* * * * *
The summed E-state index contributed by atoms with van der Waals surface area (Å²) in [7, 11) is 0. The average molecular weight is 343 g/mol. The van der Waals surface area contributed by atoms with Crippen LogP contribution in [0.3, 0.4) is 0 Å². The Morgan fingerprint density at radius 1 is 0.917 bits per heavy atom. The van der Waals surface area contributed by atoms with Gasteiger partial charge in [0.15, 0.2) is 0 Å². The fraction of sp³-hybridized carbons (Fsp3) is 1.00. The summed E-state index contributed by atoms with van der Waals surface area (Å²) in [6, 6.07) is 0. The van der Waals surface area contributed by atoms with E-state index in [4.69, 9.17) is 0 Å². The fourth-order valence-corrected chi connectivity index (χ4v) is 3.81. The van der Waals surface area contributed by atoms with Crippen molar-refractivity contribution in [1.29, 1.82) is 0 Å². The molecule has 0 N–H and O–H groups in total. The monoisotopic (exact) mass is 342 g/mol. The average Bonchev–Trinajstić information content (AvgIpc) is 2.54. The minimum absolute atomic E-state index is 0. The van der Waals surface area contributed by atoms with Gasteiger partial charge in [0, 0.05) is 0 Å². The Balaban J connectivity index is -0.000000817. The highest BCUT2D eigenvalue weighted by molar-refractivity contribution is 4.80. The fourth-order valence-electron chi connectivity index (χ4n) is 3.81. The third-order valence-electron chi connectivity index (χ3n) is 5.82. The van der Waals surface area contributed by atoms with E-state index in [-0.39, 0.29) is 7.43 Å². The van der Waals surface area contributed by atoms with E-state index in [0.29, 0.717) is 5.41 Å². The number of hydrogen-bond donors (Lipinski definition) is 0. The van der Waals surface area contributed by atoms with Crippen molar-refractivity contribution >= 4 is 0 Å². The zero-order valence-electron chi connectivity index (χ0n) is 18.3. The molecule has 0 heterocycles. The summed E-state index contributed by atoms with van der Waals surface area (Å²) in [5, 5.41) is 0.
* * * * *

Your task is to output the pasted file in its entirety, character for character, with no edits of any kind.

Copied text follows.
The summed E-state index contributed by atoms with van der Waals surface area (Å²) in [7, 11) is 0. The average molecular weight is 343 g/mol. The van der Waals surface area contributed by atoms with Crippen LogP contribution in [0.3, 0.4) is 0 Å². The Morgan fingerprint density at radius 1 is 0.917 bits per heavy atom. The van der Waals surface area contributed by atoms with Gasteiger partial charge in [0.15, 0.2) is 0 Å². The fraction of sp³-hybridized carbons (Fsp3) is 1.00. The summed E-state index contributed by atoms with van der Waals surface area (Å²) in [6, 6.07) is 0. The van der Waals surface area contributed by atoms with E-state index in [4.69, 9.17) is 0 Å². The fourth-order valence-corrected chi connectivity index (χ4v) is 3.81. The van der Waals surface area contributed by atoms with Crippen molar-refractivity contribution in [1.29, 1.82) is 0 Å². The molecule has 0 N–H and O–H groups in total. The monoisotopic (exact) mass is 342 g/mol. The average Bonchev–Trinajstić information content (AvgIpc) is 2.54. The minimum absolute atomic E-state index is 0. The van der Waals surface area contributed by atoms with Gasteiger partial charge in [0, 0.05) is 0 Å². The Balaban J connectivity index is -0.000000817. The highest BCUT2D eigenvalue weighted by molar-refractivity contribution is 4.80. The fourth-order valence-electron chi connectivity index (χ4n) is 3.81. The third-order valence-electron chi connectivity index (χ3n) is 5.82. The van der Waals surface area contributed by atoms with E-state index in [-0.39, 0.29) is 7.43 Å². The van der Waals surface area contributed by atoms with E-state index in [0.29, 0.717) is 5.41 Å². The number of hydrogen-bond donors (Lipinski definition) is 0. The van der Waals surface area contributed by atoms with Crippen molar-refractivity contribution >= 4 is 0 Å². The zero-order valence-electron chi connectivity index (χ0n) is 18.3. The molecule has 0 heterocycles. The summed E-state index contributed by atoms with van der Waals surface area (Å²) in [5, 5.41) is 0.